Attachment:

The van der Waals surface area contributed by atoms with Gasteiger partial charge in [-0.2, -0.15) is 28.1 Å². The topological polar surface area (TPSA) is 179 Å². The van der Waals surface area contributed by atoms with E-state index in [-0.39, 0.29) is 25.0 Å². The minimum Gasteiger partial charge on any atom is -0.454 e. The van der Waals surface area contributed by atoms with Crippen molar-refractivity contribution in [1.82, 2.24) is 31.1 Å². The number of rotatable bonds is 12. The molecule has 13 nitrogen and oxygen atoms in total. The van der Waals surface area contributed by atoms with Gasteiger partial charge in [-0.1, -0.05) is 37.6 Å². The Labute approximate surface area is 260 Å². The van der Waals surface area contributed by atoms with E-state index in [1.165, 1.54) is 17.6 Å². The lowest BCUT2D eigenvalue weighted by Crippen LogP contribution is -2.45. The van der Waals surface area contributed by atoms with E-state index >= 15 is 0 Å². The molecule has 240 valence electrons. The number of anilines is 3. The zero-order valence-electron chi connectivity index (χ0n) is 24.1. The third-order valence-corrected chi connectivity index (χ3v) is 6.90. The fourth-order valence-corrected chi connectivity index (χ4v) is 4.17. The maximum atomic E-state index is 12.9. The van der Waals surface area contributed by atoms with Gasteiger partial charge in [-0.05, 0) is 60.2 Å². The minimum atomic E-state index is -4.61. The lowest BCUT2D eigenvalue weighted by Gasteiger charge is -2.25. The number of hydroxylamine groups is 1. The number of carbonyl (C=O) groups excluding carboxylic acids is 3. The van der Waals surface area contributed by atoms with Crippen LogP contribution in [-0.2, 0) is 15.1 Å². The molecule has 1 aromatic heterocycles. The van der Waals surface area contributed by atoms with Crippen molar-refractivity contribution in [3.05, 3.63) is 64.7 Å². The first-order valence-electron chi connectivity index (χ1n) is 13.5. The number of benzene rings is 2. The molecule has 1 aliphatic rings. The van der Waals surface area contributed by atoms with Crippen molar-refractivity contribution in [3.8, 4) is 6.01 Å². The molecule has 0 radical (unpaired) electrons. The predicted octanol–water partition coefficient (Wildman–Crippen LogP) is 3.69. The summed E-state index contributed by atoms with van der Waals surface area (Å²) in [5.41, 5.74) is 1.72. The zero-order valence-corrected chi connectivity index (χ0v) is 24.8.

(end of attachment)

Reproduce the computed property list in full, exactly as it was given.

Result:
The van der Waals surface area contributed by atoms with Gasteiger partial charge in [-0.2, -0.15) is 28.1 Å². The topological polar surface area (TPSA) is 179 Å². The van der Waals surface area contributed by atoms with E-state index in [-0.39, 0.29) is 25.0 Å². The minimum Gasteiger partial charge on any atom is -0.454 e. The van der Waals surface area contributed by atoms with Crippen molar-refractivity contribution in [1.82, 2.24) is 31.1 Å². The number of rotatable bonds is 12. The molecule has 13 nitrogen and oxygen atoms in total. The van der Waals surface area contributed by atoms with Gasteiger partial charge in [-0.1, -0.05) is 37.6 Å². The Labute approximate surface area is 260 Å². The van der Waals surface area contributed by atoms with E-state index in [1.165, 1.54) is 17.6 Å². The lowest BCUT2D eigenvalue weighted by Crippen LogP contribution is -2.45. The van der Waals surface area contributed by atoms with E-state index >= 15 is 0 Å². The molecule has 240 valence electrons. The number of anilines is 3. The zero-order valence-electron chi connectivity index (χ0n) is 24.1. The third-order valence-corrected chi connectivity index (χ3v) is 6.90. The fourth-order valence-corrected chi connectivity index (χ4v) is 4.17. The maximum atomic E-state index is 12.9. The van der Waals surface area contributed by atoms with Gasteiger partial charge in [-0.05, 0) is 60.2 Å². The minimum atomic E-state index is -4.61. The lowest BCUT2D eigenvalue weighted by Gasteiger charge is -2.25. The number of hydroxylamine groups is 1. The number of carbonyl (C=O) groups excluding carboxylic acids is 3. The van der Waals surface area contributed by atoms with Crippen LogP contribution in [-0.2, 0) is 15.1 Å². The molecule has 1 aromatic heterocycles. The van der Waals surface area contributed by atoms with Crippen molar-refractivity contribution in [3.05, 3.63) is 64.7 Å². The first-order valence-electron chi connectivity index (χ1n) is 13.5. The number of benzene rings is 2. The molecule has 1 aliphatic rings. The van der Waals surface area contributed by atoms with Crippen molar-refractivity contribution in [3.8, 4) is 6.01 Å². The molecule has 0 radical (unpaired) electrons. The predicted octanol–water partition coefficient (Wildman–Crippen LogP) is 3.69. The summed E-state index contributed by atoms with van der Waals surface area (Å²) in [5.41, 5.74) is 1.72. The zero-order valence-corrected chi connectivity index (χ0v) is 24.8.